Semester Offering: January
 

Persisting land degradation problem with unsustainable land management practices and increasing competition for land for other purposes than food production has continuously challenged the food security and ecosystem. The objective of the course is to provide the concept and current issues in rural land management, techniques, and tools for conducting systematic land evaluation, and needed enabling environment to help make appropriate decisions related to sustainable land management to support food production and ecosystem functions.

 

The students on completion of this courses will be able to:

1.    Distinguish the types and issues of land resources in the region
2.    Investigate human impacts on land resources
3.    Analyze different land evaluation methods and apply appropriate method
4.    Select and apply tools in land management
5.    Analyze land use options and formulate sustainable land management strategies

 

None

 

I.         Concern, Issues and Types
1.     Concern for Land
2.     Land Resources issues
3.     Land Resource types
 
II.        Land Resource and Soil Surveys
1.     Landscape Approach, Land Resource Inventories
2.     Ecological and Agro-ecological Surveys
3.     Soil survey
 
III.       Human Impacts on land resource
1.     Land use change
2.     Land degradation
3.     Key effects
 
IV.      Methodology of Land Evaluation
1.     Principles and procedures of FAO Framework of land evaluation
2.     Land Capability Classification; Land Evaluation and Site Assessment; Agro-Ecological Zoning; Framework for Evaluation of Sustainable Land Management
3.     Principles, process and methods of land use planning
 
V.        Tools in Land Management
1.     Role and process of Environmental Impact Assessments in land resources
2.     Participatory planning [Need for and perceptions; Participation in policy making]
3.     Land Resources Indicators
 
VI.      Sustainable Land Management (SLM)
1.     SLM Concept, progress and barriers
2.     Land tenure, Sustainable land use and food security
3.     Socioeconomic, policy and institutional framework

 

None

 

No designated textbook, but class notes will be provided.

 

1.     Davidson, D.A., 1992. The Evaluation of Land Resources, 2nd Edition, Longman Publication Group.
2.     FAO, 2007, Land Evaluation: Towards a Revised Framework, Land and Water Discussion Paper 6. FAO, Rome.
3.     Young, A., 1998. Land Resources: Now and for the Future, Cambridge University Press, Cambridge.
4.     IBRD/WB, 2006. Sustainable Land Management: Challenges, Opportunities and Trade-offs, The World Bank, Washington, D.C.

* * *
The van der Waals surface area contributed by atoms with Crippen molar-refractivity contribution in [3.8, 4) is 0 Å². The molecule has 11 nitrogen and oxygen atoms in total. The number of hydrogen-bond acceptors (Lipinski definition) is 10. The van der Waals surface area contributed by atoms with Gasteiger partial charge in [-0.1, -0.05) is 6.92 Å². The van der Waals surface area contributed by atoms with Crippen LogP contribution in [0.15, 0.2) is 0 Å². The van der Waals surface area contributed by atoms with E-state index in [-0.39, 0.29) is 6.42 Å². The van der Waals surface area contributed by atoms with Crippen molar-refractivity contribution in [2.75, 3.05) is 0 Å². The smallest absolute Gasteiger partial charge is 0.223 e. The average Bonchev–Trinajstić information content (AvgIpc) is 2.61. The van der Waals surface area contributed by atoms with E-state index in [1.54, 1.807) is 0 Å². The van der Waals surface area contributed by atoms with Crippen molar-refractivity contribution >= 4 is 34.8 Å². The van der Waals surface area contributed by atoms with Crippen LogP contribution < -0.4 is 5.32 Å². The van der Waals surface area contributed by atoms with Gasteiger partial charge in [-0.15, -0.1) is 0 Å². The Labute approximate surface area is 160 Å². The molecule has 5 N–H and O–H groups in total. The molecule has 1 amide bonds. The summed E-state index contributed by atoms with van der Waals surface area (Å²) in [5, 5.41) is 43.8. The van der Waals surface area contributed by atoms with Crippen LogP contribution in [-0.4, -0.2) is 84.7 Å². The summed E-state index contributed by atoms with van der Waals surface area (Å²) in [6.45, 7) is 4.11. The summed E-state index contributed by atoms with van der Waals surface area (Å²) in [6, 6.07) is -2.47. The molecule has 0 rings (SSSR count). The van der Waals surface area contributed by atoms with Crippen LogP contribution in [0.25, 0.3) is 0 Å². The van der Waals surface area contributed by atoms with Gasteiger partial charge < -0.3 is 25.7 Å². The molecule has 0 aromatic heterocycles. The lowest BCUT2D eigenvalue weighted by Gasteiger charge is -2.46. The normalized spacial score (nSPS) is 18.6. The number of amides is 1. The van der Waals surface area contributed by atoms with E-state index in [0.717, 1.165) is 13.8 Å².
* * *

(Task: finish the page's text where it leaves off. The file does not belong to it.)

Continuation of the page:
5.     World Bank, 2008. Sustainable Land Management Sourcebook, The International Bank for Reconstruction and Development / The World Bank, Washington D.C.
6.     K. Deininger and D. Byerlee with J. Lindsay, A. Norton, H. Selod, and M. Stickler, 2011. Rising Global Interest in Farmland: Can it yield sustainable and equitable benefits?, The World Bank, Washington D.C.

 

1.    International Journal of Applied Earth Observation and Geoinformation [Elsevier]
2.    Natural Resources Forum [Wiley]
3.    Soil Use and Management [Wiley]
4.    Geoderma [Elsevier]
5.    Journal of Land Use Science [Taylor & Francis]

Others: Relevant and selected articles will be distributed.

 

Lectures; Interactive classroom discussions; Individual assignments to learn respective country’s land management problems and situation; Group assignment to learn land management as integrated discipline; Classroom presentation of assignment.

 

Both the midsem and final exam are closed book exams carrying 30% weight each. One individual assignment carries 10% weight, and one group assignment and presentation carries 20% weight.

Grade “A” will be awarded if a student can demonstrate thorough knowledge and mastery of concepts and techniques and understanding of subject matter with high degree of skill to relate with them real world examples. Grade “B” will be awarded if a student can demonstrate good knowledge and mastery of concepts and understanding of subject matter with good skill of relating them with real work cases. Grade “C” will be given if a student can demonstrate some knowledge of the concepts and understanding but lacks skill of relating them with real world cases. Grade “D” will be given if a student have poor understanding of concepts and techniques with no or little skill to relate with real world cases. Grade “F” will be given if student demonstrates very poor and limited knowledge and understanding of concepts and lacks the skill to relate with real world cases.